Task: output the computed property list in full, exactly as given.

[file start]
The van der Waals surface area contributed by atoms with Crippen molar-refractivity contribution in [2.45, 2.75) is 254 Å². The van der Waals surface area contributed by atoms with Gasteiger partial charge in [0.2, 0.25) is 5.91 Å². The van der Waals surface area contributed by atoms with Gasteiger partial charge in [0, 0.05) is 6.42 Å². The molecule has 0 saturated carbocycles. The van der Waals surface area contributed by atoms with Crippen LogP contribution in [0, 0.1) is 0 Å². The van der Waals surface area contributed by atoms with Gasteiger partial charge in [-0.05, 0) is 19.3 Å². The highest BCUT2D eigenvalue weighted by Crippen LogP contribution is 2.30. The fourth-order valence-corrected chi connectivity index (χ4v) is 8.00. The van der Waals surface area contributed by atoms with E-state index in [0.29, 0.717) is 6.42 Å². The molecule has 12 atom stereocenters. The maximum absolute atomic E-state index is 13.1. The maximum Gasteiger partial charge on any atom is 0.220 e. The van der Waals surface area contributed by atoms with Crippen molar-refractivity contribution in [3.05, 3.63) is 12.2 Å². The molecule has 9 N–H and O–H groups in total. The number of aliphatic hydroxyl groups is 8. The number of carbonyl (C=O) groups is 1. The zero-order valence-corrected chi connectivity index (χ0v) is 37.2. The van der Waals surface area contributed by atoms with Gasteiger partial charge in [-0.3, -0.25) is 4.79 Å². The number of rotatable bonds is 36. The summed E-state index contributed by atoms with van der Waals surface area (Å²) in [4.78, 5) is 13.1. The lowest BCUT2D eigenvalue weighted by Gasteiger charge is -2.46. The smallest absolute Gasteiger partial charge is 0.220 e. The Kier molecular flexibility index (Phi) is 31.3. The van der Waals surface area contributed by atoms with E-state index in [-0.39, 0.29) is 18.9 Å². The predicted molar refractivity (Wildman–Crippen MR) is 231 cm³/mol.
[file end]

The van der Waals surface area contributed by atoms with Crippen molar-refractivity contribution in [2.45, 2.75) is 254 Å². The van der Waals surface area contributed by atoms with Gasteiger partial charge in [0.2, 0.25) is 5.91 Å². The van der Waals surface area contributed by atoms with Gasteiger partial charge in [0, 0.05) is 6.42 Å². The molecule has 0 saturated carbocycles. The van der Waals surface area contributed by atoms with Crippen LogP contribution in [0, 0.1) is 0 Å². The van der Waals surface area contributed by atoms with Gasteiger partial charge in [-0.05, 0) is 19.3 Å². The highest BCUT2D eigenvalue weighted by Crippen LogP contribution is 2.30. The fourth-order valence-corrected chi connectivity index (χ4v) is 8.00. The van der Waals surface area contributed by atoms with E-state index in [0.29, 0.717) is 6.42 Å². The molecule has 12 atom stereocenters. The maximum absolute atomic E-state index is 13.1. The maximum Gasteiger partial charge on any atom is 0.220 e. The van der Waals surface area contributed by atoms with Crippen molar-refractivity contribution in [3.05, 3.63) is 12.2 Å². The molecule has 9 N–H and O–H groups in total. The number of aliphatic hydroxyl groups is 8. The number of carbonyl (C=O) groups is 1. The zero-order valence-corrected chi connectivity index (χ0v) is 37.2. The van der Waals surface area contributed by atoms with Gasteiger partial charge in [-0.3, -0.25) is 4.79 Å². The number of rotatable bonds is 36. The summed E-state index contributed by atoms with van der Waals surface area (Å²) in [4.78, 5) is 13.1. The lowest BCUT2D eigenvalue weighted by Gasteiger charge is -2.46. The smallest absolute Gasteiger partial charge is 0.220 e. The Kier molecular flexibility index (Phi) is 31.3. The van der Waals surface area contributed by atoms with E-state index in [-0.39, 0.29) is 18.9 Å². The predicted molar refractivity (Wildman–Crippen MR) is 231 cm³/mol.